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Tuscan spring soup satisfies without being heavy

Soup season in Tuscany doesn’t end once spring begins, but it does mean the soups start to take a different tone.
This image released by Milk Street shows a recipe for Tuscan-style spring vegetable soup. (Milk Street via AP)

Soup season in Tuscany doesn’t end once spring begins, but it does mean the soups start to take a different tone.

Garmugia, for example, a specialty of the city of Lucca, bridges the seasons by marrying a hearty backbone of pancetta, meat stock, and ground beef or veal with freshly picked artichokes, peas, fava beans and asparagus — the first tender vegetables of spring. Like the season itself, garmugia bursts with contrasts, at once tender and bold, simultaneously lushly green yet robust and meaty.

Thought to have originated during the Renaissance era, garmugia was feast-worthy fare for the rich and powerful. Most Tuscan soups artfully repurpose scraps, but only the finest ingredients go into garmugia, a pairing of pricey meats and the season’s freshest vegetables.

For the garmugia-inspired soup from our book “Tuesday Nights Mediterranean,” which features weeknight-friendly meals from the region, we pared down on the meat but use pancetta and beef broth so the finished dish is satisfying without being heavy. And we simmer a Parmesan rind in the mix to boost the umami notes.

Canned artichoke hearts do well here, but frozen artichokes also work — just defrost and pat them dry before use (you’ll need about 2 cups). To serve on the side, we make savory Parmesan toasts that are perfect for dipping into the broth.

Make sure to not use too-slender asparagus, which will end up overcooked. Look for spears about the size of a pencil. And to retain the bright-green color of the peas, don’t allow the soup to boil after the peas are stirred in.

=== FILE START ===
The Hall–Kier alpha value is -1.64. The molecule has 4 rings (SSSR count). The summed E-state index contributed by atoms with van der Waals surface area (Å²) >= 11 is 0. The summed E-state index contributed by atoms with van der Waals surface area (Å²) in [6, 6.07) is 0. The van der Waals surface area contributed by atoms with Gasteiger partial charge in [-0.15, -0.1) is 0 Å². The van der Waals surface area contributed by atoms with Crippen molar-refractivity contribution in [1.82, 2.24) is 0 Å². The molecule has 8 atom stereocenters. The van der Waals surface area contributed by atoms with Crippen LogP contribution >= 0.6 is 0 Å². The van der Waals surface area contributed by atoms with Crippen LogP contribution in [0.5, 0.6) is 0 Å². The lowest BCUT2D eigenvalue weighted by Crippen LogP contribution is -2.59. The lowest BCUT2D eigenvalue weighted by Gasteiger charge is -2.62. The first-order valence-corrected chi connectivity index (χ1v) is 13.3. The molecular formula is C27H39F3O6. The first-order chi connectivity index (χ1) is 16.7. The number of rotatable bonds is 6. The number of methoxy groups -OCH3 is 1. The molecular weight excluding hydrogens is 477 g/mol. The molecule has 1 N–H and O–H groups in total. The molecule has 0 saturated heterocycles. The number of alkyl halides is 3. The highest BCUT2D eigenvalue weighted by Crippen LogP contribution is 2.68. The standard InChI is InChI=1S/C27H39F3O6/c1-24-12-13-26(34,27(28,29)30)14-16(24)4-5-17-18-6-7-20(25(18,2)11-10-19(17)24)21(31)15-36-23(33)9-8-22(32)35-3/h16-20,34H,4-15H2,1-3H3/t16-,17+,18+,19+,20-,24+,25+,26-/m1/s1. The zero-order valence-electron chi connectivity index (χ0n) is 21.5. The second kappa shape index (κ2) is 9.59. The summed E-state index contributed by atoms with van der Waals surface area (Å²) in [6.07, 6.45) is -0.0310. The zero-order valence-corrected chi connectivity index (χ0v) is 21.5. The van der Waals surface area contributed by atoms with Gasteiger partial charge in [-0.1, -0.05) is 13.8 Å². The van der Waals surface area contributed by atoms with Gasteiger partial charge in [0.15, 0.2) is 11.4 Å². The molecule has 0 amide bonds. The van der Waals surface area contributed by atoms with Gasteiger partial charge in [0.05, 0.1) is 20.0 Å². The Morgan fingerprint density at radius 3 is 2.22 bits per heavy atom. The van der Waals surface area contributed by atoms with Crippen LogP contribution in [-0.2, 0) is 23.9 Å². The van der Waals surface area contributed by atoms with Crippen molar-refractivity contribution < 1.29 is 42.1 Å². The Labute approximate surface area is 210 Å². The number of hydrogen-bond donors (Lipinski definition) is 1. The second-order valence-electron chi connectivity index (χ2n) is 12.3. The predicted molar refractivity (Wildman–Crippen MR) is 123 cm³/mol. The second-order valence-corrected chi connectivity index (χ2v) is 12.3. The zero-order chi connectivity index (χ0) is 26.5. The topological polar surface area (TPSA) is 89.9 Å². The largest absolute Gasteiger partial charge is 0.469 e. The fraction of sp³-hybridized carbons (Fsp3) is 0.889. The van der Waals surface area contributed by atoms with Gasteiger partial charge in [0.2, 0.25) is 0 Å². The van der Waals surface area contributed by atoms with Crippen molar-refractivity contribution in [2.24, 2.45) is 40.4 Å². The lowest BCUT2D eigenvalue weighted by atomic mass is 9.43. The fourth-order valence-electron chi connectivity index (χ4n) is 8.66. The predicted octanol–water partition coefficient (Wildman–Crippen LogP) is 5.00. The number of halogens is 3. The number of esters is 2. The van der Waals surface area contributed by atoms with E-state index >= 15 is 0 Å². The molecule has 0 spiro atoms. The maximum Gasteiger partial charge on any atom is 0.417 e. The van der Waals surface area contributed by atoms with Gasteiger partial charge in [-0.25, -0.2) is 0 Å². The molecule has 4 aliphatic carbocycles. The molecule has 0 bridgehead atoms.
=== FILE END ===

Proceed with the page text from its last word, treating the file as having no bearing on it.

Tuscan-Style Spring Vegetable Soup

Start to finish: 30 minutes Servings: 4

4 tablespoons extra-virgin olive oil, divided, plus more to serve 3 to 4 ounces pancetta, chopped 4 scallions, thinly sliced, whites and greens reserved separately 4 thyme sprigs 1 1/2 quarts low-sodium beef broth 1 chunk Parmesan rind (optional), plus 1/2 ounce Parmesan cheese, finely grated (¼ cup) Kosher salt and ground black pepper 8 ounces crusty white bread, sliced 1/2 inch thick 14-ounce can artichoke hearts, rinsed, drained and quartered 1 pound asparagus, trimmed and cut into 1-inch lengths on the diagonal 1/2 cup frozen peas, thawed

Heat the broiler with a rack about 6 inches from the element. In a large saucepan over medium, combine 1 tablespoon of oil and the pancetta. Cook, stirring occasionally, until the pancetta has rendered its fat and begins to brown, 3 to 5 minutes. Add the scallion whites and thyme. Cook until the scallions are lightly browned, 1 to 2 minutes. Add the broth, the Parmesan rind (if using) and 1/2 teaspoon pepper, then bring to a boil over medium-high.

Meanwhile, brush both sides of the bread slices with the remaining 3 tablespoons oil, then place in a single layer on a rimmed baking sheet. Sprinkle with the grated Parmesan, then broil until lightly browned, 1 to 2 minutes. Set aside.

When the soup reaches a boil, add the artichokes, reduce to medium and cook, stirring occasionally, for 5 minutes. Add the asparagus and cook, stirring occasionally, until the asparagus is just tender, 2 to 4 minutes. Stir in the peas, reduce to medium-low and cook, stirring, until the peas are heated through, about 3 minutes; do not allow the soup to boil.

Off heat, remove and discard the thyme and Parmesan rind (if used). Stir in the scallion greens, then taste and season with salt and pepper. Ladle into bowls, drizzle with additional oil and serve with the Parmesan toasts.

EDITOR’S NOTE: For more recipes, go to Christopher Kimball’s Milk Street at

Christopher Kimball, The Associated Press

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